The manifestations of CNC can be numerous and vary between patients. Even in the same kindred, phenotypic variability can be observed. The estimated frequencies of these manifestations are listed in Table 1. Endocrine, dermatologic and cardiac anomalies are the main manifestations of the disease.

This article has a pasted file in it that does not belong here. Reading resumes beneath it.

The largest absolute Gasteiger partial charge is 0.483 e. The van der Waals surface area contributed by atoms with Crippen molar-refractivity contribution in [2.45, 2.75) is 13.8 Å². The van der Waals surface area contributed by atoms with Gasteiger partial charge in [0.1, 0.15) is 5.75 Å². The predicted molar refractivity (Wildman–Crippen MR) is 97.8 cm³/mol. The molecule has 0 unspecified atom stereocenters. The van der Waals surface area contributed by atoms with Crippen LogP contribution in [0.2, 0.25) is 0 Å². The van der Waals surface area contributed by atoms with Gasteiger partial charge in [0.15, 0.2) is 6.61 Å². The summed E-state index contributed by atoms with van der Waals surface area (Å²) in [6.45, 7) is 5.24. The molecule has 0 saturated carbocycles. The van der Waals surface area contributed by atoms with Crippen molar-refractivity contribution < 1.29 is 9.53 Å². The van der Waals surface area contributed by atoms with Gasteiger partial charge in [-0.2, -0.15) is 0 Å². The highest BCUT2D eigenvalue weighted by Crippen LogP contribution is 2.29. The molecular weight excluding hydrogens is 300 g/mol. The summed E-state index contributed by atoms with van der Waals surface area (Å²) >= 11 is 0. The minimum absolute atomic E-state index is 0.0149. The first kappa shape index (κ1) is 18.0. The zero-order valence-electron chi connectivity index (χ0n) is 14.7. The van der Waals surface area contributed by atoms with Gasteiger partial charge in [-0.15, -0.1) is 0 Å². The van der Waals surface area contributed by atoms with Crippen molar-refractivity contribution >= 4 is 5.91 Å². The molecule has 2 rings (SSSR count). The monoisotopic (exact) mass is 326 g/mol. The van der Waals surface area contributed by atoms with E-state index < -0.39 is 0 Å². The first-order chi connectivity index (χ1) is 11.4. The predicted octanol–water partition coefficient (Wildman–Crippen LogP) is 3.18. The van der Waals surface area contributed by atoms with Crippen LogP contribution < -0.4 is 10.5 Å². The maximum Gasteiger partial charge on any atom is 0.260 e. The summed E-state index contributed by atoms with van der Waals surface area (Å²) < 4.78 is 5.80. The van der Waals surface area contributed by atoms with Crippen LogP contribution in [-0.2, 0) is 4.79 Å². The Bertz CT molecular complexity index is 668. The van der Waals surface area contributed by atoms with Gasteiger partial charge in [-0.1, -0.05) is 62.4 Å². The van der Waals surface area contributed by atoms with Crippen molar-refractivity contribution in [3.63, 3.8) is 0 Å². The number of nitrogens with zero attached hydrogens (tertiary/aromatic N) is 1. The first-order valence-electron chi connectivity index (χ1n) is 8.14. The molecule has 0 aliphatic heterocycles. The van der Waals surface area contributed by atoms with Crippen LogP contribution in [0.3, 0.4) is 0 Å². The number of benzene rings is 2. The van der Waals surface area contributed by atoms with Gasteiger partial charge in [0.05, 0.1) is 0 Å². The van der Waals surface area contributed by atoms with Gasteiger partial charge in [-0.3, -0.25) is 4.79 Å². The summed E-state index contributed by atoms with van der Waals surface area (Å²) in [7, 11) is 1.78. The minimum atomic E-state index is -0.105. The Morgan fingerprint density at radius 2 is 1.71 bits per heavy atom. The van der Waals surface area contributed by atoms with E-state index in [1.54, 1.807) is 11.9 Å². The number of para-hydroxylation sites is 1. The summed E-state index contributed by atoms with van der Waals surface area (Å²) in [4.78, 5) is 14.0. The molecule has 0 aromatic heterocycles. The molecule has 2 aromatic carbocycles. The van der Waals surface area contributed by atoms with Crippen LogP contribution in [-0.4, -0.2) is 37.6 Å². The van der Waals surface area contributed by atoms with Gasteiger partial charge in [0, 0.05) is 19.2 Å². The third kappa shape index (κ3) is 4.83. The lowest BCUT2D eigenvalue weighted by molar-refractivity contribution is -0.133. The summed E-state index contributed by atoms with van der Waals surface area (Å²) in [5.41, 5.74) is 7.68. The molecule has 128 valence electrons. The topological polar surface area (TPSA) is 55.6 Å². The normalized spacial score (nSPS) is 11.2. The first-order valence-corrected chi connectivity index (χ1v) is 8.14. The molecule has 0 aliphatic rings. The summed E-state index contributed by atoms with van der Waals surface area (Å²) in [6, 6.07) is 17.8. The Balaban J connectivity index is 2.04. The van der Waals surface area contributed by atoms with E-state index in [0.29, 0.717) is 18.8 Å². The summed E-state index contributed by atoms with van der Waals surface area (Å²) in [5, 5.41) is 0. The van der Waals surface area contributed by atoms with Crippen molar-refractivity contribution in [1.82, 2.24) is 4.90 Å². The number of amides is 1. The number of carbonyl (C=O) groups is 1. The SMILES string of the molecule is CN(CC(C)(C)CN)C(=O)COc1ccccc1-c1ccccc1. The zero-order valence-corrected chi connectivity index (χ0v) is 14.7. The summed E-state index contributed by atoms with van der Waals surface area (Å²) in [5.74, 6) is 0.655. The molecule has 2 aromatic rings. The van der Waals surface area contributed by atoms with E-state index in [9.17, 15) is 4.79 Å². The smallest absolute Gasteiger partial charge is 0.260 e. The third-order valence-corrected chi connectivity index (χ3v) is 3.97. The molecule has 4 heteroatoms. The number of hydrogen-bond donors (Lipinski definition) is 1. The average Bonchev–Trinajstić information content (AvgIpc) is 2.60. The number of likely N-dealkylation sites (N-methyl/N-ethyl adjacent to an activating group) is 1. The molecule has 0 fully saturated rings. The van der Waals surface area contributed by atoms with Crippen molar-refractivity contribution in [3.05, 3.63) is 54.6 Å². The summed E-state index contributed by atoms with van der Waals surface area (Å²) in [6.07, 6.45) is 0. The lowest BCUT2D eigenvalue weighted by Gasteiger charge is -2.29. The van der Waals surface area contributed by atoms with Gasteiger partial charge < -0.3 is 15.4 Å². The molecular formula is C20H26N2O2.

The lentiginosis is observed in most patients and is so characteristic that can makes the diagnosis. It appears as small (2 to 10 mm) brown to black macules typically located around the upper and lower lips, on the eyelids, ears and the genital area. Multiple blue nevi and junctional or compound nevi may also be observed in CNC, as well as cutaneous myxomas. The skin myxomas present as non-pigmented subcutaneous nodules. Myxomas can also be located in the ear canal.